Internet Photonics Notches Telco Win
The news is significant as a customer announcement for a growing startup, but it's even more interesting considering that Internet Photonics' gear uses coarse wavelength-division multiplexing (CWDM) as a transport to provide Ethernet connectivity.
CWDM, which uses less expensive lasers to transmit traffic, is often thought of as a cheaper, shorter-range version of dense wavelength-division multiplexing. Some people estimate it undercuts the cost of deploying DWDM by about 30 to 40 percent. This announcement may indicate that carriers are increasingly looking at the technology to cut costs. (For more on CWDM, see the Light Reading report: CWDM: Low-Cost Capacity.)
“This announcement is further evidence that CWDM is really carrier-class,” says Patrick Matthews, senior analyst for Yankee Group. “It’s really good news for the technology in general to see more telco wins.”
Up to this point, interoperability and scaleability issues have kept many carriers from actually deploying CWDM. But things are starting to change. Earlier this month the International Telecommunication Union, Standardization Sector (ITU-T) standardized a specification that will allow gear from multiple vendors to interoperate (see CWDM Gets a Boost). Details of the contract aren't available. TDS Metrocom, which is the competitive subsidiary of rural telecom provider Telephone & Data Systems Inc. (Amex: TDS) is using Internet Photonics’ CWDM-based product to provide Layer 1 optical Ethernet wavelength services to residential, business, and service provider customers in its region. The service will be an alternative to existing T1 and T3 managed services. The initial rollout will begin in Wisconsin and will eventually include the other two states in the TDS Metrocom region, Michigan and Illinois. TDS Metrocom has built its own infrastructure. It serves roughly 250,000 installed lines and competes directly with local Bell operator, SBC Communications Inc. (NYSE: SBC).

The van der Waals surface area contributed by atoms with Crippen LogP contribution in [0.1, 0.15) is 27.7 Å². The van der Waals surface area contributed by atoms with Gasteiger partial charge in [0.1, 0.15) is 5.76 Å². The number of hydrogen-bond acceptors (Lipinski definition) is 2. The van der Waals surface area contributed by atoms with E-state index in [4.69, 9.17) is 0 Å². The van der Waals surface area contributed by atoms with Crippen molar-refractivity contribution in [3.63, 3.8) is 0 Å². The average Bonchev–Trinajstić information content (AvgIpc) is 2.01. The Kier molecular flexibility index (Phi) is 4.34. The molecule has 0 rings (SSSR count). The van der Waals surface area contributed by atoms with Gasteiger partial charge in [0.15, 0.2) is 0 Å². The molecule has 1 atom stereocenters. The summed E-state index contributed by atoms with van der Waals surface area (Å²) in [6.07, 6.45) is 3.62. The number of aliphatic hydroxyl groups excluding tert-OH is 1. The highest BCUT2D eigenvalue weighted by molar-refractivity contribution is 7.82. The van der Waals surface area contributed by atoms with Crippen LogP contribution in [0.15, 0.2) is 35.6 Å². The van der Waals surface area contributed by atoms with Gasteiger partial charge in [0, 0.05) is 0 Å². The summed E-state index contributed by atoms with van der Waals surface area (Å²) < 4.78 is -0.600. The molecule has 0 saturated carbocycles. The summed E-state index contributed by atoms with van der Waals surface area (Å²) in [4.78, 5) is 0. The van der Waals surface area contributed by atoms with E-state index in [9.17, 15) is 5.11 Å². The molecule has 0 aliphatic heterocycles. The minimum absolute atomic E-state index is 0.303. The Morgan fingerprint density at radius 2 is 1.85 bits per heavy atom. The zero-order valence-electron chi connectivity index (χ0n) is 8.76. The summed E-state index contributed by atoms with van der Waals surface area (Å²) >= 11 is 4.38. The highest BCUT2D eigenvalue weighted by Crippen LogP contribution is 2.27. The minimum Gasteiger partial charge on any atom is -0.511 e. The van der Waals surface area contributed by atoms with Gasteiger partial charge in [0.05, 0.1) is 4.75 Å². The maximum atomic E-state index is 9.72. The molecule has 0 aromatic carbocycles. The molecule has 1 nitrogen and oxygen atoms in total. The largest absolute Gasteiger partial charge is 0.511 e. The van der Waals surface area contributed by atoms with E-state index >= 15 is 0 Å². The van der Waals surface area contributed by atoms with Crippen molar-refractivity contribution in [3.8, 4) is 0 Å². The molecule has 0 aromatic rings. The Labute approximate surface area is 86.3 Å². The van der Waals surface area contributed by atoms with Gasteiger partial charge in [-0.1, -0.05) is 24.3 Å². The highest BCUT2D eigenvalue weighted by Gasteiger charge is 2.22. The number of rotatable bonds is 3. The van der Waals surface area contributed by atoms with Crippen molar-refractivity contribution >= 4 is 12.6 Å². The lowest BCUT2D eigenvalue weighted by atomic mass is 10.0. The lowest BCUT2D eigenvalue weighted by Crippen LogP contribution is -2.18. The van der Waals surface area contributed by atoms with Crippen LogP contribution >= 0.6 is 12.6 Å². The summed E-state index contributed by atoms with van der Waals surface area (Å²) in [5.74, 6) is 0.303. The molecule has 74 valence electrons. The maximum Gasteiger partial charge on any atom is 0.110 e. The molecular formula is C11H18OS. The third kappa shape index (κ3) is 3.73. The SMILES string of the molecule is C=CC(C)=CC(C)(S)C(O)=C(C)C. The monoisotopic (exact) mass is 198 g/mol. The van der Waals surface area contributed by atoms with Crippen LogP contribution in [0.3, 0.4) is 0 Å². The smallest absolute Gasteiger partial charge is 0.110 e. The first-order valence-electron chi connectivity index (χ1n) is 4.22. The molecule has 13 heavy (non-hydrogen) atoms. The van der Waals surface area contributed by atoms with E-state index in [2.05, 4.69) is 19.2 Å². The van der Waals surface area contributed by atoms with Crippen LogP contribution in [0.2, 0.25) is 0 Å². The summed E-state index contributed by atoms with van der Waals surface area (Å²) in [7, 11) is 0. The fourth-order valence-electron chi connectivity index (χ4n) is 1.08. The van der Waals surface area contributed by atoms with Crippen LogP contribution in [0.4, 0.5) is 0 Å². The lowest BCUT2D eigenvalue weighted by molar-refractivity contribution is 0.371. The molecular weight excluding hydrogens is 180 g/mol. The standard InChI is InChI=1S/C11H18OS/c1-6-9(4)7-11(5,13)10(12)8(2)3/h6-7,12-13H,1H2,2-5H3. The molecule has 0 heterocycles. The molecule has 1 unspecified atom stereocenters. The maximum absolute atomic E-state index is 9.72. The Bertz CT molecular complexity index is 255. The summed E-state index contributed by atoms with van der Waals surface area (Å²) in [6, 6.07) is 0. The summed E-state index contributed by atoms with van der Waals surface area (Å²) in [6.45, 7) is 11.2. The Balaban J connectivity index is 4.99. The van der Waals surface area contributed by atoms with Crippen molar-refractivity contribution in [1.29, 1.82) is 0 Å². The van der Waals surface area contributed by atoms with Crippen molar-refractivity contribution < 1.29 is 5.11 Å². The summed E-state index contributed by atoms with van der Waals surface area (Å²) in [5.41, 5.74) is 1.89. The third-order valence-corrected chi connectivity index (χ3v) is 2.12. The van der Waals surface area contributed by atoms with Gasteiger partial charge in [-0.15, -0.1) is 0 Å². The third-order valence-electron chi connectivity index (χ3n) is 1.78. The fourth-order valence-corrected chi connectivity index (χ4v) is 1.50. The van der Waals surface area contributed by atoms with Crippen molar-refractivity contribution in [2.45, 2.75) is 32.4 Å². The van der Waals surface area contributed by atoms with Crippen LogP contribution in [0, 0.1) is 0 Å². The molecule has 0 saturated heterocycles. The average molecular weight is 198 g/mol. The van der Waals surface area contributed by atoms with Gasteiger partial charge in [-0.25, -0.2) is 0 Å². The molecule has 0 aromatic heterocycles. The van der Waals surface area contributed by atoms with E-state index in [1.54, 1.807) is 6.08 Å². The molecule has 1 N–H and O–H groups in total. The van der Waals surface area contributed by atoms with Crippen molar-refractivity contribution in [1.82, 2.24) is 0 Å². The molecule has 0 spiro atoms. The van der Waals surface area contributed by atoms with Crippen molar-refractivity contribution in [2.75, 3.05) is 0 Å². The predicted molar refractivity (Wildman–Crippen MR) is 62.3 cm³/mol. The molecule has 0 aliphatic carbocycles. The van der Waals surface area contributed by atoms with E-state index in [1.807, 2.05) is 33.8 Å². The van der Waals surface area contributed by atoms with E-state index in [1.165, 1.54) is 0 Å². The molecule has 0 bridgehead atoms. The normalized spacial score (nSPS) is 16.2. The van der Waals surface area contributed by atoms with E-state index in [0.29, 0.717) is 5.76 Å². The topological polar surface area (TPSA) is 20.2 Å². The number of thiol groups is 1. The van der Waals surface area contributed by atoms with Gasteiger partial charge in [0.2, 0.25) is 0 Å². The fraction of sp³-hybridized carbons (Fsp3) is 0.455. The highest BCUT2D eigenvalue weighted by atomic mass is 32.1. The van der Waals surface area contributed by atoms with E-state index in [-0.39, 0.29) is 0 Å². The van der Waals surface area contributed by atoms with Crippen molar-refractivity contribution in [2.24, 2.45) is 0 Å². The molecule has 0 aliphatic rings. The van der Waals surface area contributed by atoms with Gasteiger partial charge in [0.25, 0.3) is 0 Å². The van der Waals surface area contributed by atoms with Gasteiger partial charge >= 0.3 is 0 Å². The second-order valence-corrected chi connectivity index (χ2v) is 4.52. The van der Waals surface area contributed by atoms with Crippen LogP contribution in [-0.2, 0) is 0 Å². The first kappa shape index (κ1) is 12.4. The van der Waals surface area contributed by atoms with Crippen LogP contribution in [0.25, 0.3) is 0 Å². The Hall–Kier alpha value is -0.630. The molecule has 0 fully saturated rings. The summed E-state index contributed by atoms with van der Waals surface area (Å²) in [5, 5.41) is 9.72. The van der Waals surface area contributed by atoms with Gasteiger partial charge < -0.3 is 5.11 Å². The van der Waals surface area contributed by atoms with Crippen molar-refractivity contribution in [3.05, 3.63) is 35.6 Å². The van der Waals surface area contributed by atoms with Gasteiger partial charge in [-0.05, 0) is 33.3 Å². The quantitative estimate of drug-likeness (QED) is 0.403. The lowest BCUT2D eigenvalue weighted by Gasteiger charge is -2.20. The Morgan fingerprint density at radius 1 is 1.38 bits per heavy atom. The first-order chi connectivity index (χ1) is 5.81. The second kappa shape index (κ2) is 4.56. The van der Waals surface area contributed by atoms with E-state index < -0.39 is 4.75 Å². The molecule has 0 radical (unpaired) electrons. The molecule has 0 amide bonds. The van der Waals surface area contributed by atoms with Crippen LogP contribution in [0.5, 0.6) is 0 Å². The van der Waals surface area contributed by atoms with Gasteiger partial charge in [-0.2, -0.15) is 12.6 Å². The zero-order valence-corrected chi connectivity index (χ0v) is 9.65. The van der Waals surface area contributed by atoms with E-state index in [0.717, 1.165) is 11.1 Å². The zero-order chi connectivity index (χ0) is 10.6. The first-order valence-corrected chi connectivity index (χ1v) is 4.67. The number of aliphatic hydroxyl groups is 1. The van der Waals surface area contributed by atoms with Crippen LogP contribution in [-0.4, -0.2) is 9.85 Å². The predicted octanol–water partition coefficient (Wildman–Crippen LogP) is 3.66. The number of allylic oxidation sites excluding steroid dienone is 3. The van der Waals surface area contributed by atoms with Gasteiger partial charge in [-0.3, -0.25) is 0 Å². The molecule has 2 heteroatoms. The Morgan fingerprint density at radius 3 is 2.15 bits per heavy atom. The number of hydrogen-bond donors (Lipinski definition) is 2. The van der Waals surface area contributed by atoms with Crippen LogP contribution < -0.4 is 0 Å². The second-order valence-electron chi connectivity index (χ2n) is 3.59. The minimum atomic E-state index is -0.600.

The new service, available now, is being offered in direct competition to a similar service provided by SBC: SBC's GigaMAN service uses CWDM gear from Nortel Networks Corp. (NYSE/Toronto: NT) (see SBC's Wavelength Wonder). Unlike SBC's service, TDS's MegaDATA (100 Mbit/s) and GigaDATA (1 Gbit/s) services are protected and managed. This means that instead of purchasing a best-effort service, TDS Metrocom customers will be given service guarantees on performance and uptime.
The Internet Photonics gear is what makes this protection possible, says Ben Goth, data product manager for TDS Metrocom. It can detect when an optical signal is fading, and switch to an alternate path or fiber without any interruption to the service. Goth notes that traditional Sonet systems only begin to recover when they sense that the signal is completely gone, which results in longer recovery times.
“When moving gigabits-worth of data, any downtime can be catastrophic to our customers,” says Goth. “They can’t afford to have unprotected or unmanaged links between locations.”
Internet Photonics has already announced several customer wins. Most of these have been cable providers like Adelphia Communications Corp. (Nasdaq: ADLAC), Buckeye CableSystem, and Cablevision Systems Corp. (NYSE: CVC). It’s also announced telecom provider, FiberNet Telecom Group Inc. (Nasdaq: FTGX) (see Internet Photonics Scores at FiberNet).
Internet Photonics hopes the latest customer win will put it in the mix with the big players that are combining Ethernet technology, DWDM, and CWDM in their metro networking gear.
Yankee Group ranks Internet Photonics fifth behind Nortel Networks Corp. (NYSE/Toronto: NT), Cisco Systems Inc. (Nasdaq: CSCO), ADVA AG Optical Networking (Frankfurt: ADV), and Alcatel SA (NYSE: ALA; Paris: CGEP:PA) -- in that order -- in overall optical Ethernet market share for 2002. Matthews says the entire market was worth $260 million in 2002 and is expected to grow to $1 billion by 2007. Ethernet-over-wavelength products, such as the ones Internet Photonics offers, accounted for $89 million in 2002 and are expected to grow to $373 million by 2007.
— Marguerite Reardon, Senior Editor, Light Reading